I haven’t played Yu-Gi-Oh! in nearly a decade, however, after visiting my friends at the Yu-Gi-Oh! booth at New York Comic-Con this past weekend, I’ll be hard-pressed not to get back into the game.
Upon reaching the booth, I was quickly introduced to the Yu-Gi-Oh! Marketing Specialist, Robert Boyajian, who took me on a tour of some of the current and upcoming sets, including the next set that will feature Maximillion Pegasus, The Legendary Duelist 2, set for release in 2018.
The Legendary Duelist 2 set will feature Maximillion Pegasus, but won’t feature any of Pegasus’ Toon Monsters, instead focusing on monsters such as Thousand-Eyes Restrict
That immediately piqued my interest, as it has been over a decade since a set released featuring the primary antagonist of the TV Tokyo Yu-Gi-Oh! anime. However, the big feature at this year’s booth was the recently released Legendary Dragon Decks set. Each deck in the set features a Dragon archetype deck from Yu-Gi-Oh!, Yu-Gi-Oh! GX and Yu-Gi-Oh! Arc-V (read as Arc Five.)
The first deck features cards from the Waking the Dragons arc, the one synonymous with the Seal of Orichalcos. Robert and I took the time to reminisce about the Waking the Dragons arc as we took a look at some of the cards featured in the deck, including Dark Magician The Dragon Knight, which is pretty much a rarity within itself. The other decks that are featured were the Cyber Dragons, made famous in the anime by Ryo Marafuji/Zane Truesdale in the GX series, as well as ARC-V’s Odd-Eyes Pendulum Dragon, the staple card of Yuya Sakaki.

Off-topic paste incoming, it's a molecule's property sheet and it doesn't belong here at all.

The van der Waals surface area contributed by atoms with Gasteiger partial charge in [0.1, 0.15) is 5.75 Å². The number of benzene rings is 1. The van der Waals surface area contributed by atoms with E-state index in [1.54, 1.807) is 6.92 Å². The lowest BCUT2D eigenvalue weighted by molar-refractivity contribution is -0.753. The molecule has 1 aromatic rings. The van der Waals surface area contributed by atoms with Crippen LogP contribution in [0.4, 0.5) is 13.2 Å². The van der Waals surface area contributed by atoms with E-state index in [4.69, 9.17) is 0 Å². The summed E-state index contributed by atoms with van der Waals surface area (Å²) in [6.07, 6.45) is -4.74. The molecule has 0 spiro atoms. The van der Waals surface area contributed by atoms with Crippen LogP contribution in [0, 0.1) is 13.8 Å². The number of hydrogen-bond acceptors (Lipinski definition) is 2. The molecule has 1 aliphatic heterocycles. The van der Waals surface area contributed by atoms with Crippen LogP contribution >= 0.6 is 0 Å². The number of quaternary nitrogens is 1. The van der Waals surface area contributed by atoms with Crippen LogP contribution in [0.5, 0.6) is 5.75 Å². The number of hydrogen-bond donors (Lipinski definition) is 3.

But at that point, it was time to head over to the Duel Links portion, where we got to speak and play against with one of the devs behind the game. They were quite pleased with how the game took off, as well as the response to both the original game and the GX update that recently released. We even got an opportunity to check out the PC version of Yu-Gi-Oh! Duel Links while we were playing on the giant screens.
As you can see in the picture above, the Steam PC release will feature card information on the left side of the screen, as well as your gameplay log on the right, making for a fantastic way for people to keep track of their moves within a speed duel. Although I was handily defeated by the dev I was playing against, it was still an enjoyable experience, as the speed duel format allows for quick, yet engaging gameplay, as proven by the popularity of Yu-Gi-Oh! Duel Links.
The morning ended with me taking the opportunity to get my picture taken to be immortalized as a token for the Yu-Gi-Oh! TCG. It was a pretty painless experiment, which took no less than 2 minutes to get done. Although taking a picture with Manjome Thunder/Chazz Princeton in the background wasn’t an option, I was pretty happy with being able to rock with Jaden Yuki in my background, being a fan of the Elemental HERO archetype.
If you haven’t taken the opportunity to get into Yu-Gi-Oh! or even to play Yu-Gi-Oh! Duel Links, you definitely should take up the opportunity to check out what the TCG has to offer at your local hobby shop. As for my day with the Yu-Gi-Oh! team, I’d do it again in a heartbeat.